You are the Mom-Friend. You are absorbent. You roll up your sleeves and mop up the mucus and blood and vomit and tears. The boy across from you on the train is sneezing. You pass the tissues. Co-worker has a wet cough. Tissues. Later, you reach into your purse for tissues to dry your heartbroken friend’s eyes while you seethe inwardly. How dare he? You ask, you ask, and you ask again. You sponge up the rage your friend holds back. You demand an explanation from the world as the blood of your mother and grandmother and great-grandmother and every woman who had a part in making you boils inside. You want to see that red flow. You want vengeance. But that feeling passes, because you are the Mom-Friend, and a healer first. And right now, your friend needs healing.

Mom-Friend, keep your heart, and your purse, full. Always.

Handknit tissue case by HandmaidenBC


This entry was posted on by .

This Wednesday will be the twenty-first anniversary of the day my brother was hit by a car and killed: his twenty-first deathday.

This weekend, his ghost could buy beer across the border from my hometown, in Maine; this spring, maybe graduate from the University of Heaven-or-whatever-you-want-to-call-it. Luke’s ghost has been around three times as long as he was ever corporeal, and this thought sits awkwardly in my brain, like, how could you have been so young, how could time pass, how could this, how.

He and I are very close, you know. We don’t play with Lego together, like I did with Luke, the child. But he’s been a friendly, near-constant presence these last two decades. Over time, the image of his small body splayed next to the road, a pool of waxy blood by his ear, has lost the power to horrify me—which is, maybe, its own kind of horrifying, how our traumas become a part of us, fixed like skin-on-bones, normal as a heartbeat. But we hang out together, he and I, and mostly I don’t cry anymore, which is nice. The words I-had-a-brother-but-he-died pour out of me quickly, self-consciously casual, and, before their faces have time to fall, I change the subject, as if to say: it’s okay, it’s okay, it was a long time ago, I’m okay.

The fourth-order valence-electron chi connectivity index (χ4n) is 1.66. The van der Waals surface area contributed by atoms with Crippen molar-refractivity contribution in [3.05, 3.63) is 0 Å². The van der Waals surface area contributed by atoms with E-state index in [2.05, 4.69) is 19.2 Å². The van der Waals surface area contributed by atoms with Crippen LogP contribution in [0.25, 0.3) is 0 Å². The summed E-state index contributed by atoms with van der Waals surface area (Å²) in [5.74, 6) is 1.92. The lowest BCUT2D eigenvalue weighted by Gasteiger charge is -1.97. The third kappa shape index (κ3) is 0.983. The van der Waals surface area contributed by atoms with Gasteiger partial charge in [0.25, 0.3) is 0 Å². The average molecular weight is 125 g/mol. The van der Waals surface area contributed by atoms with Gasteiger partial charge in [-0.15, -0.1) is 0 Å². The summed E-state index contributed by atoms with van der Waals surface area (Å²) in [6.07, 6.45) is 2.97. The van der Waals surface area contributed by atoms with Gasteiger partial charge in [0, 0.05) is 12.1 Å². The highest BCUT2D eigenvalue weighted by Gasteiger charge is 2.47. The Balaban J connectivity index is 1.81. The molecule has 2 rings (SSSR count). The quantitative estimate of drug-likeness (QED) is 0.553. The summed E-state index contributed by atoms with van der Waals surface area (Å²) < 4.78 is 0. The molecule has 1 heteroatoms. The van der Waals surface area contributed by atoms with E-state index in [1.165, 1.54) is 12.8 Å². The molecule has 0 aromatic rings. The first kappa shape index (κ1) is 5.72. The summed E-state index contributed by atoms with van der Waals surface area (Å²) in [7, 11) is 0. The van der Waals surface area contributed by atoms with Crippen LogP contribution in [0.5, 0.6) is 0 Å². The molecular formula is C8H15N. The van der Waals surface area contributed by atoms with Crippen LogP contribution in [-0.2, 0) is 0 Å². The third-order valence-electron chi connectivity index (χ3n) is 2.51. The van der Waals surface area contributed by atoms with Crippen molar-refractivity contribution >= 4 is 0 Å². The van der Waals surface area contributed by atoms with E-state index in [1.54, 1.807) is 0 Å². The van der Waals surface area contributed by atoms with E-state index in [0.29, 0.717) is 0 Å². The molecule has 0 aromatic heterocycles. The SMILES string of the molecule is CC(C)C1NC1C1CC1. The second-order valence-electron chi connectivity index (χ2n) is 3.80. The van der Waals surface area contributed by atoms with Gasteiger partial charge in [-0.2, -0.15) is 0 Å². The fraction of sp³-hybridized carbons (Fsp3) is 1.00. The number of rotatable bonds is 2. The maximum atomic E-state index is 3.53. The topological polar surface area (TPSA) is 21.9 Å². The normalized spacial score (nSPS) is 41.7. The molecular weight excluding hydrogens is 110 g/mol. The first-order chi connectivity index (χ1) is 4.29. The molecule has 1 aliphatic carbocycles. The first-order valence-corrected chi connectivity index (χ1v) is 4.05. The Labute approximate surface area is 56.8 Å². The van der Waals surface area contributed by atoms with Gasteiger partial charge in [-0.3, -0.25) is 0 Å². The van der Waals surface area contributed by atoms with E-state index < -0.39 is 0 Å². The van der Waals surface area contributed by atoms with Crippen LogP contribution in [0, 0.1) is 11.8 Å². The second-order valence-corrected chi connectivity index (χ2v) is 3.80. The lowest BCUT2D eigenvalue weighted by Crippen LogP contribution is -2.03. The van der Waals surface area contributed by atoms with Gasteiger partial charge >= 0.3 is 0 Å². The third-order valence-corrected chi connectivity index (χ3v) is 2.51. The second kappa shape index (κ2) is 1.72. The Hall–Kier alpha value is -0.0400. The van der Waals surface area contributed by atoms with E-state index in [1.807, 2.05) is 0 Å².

But then I’m sitting on a hard chair in a doctor’s office, box of tissues conspicuously placed on the table beside me, and I’m there because my heart keeps beating, too fast, too hard, I lose my breath, and it’s not normal, it’s not okay.

What’s so funny and strange about my reminiscing, as I mutilate tissue after tissue, is how little I even remember Luke, the child. I do remember the Lego. I don’t remember the way he doted on me, and I can’t hear his voice saying, “Rae, come play with me,” which my mother tells me he did all the time. I remember the time he threw a snowball at the toddler who lived next door, and I remember him reading in bed with me and my mom, struggling over the word clock, and I remember that I corrected him, his baby sister, that I felt so embarrassed for him. I remember that he could run fast, so fast, and I remember that morning, on the way to school, how he let go of my mother’s hand, and he ran ahead. Fast, so, so fast.

Suddenly, his jacket was on the side of the road, and, in my poor muddled brain, he’d run so fast across the street that his jacket had flown off behind him, incredible! I ran ahead to pick it up.

I remember his death so much more clearly than his life.

I remember wandering down the hall of my house that day, blank, confused. My sister curled up in bed with Luke’s stuffed lion, my dad sitting on the floor in the hallway, head in hands. My mother in the blue chair, broken. I climbed into her lap. She clung to me, and I held her together.

We sat there for years.


The Invisible Child by Justine MacDonald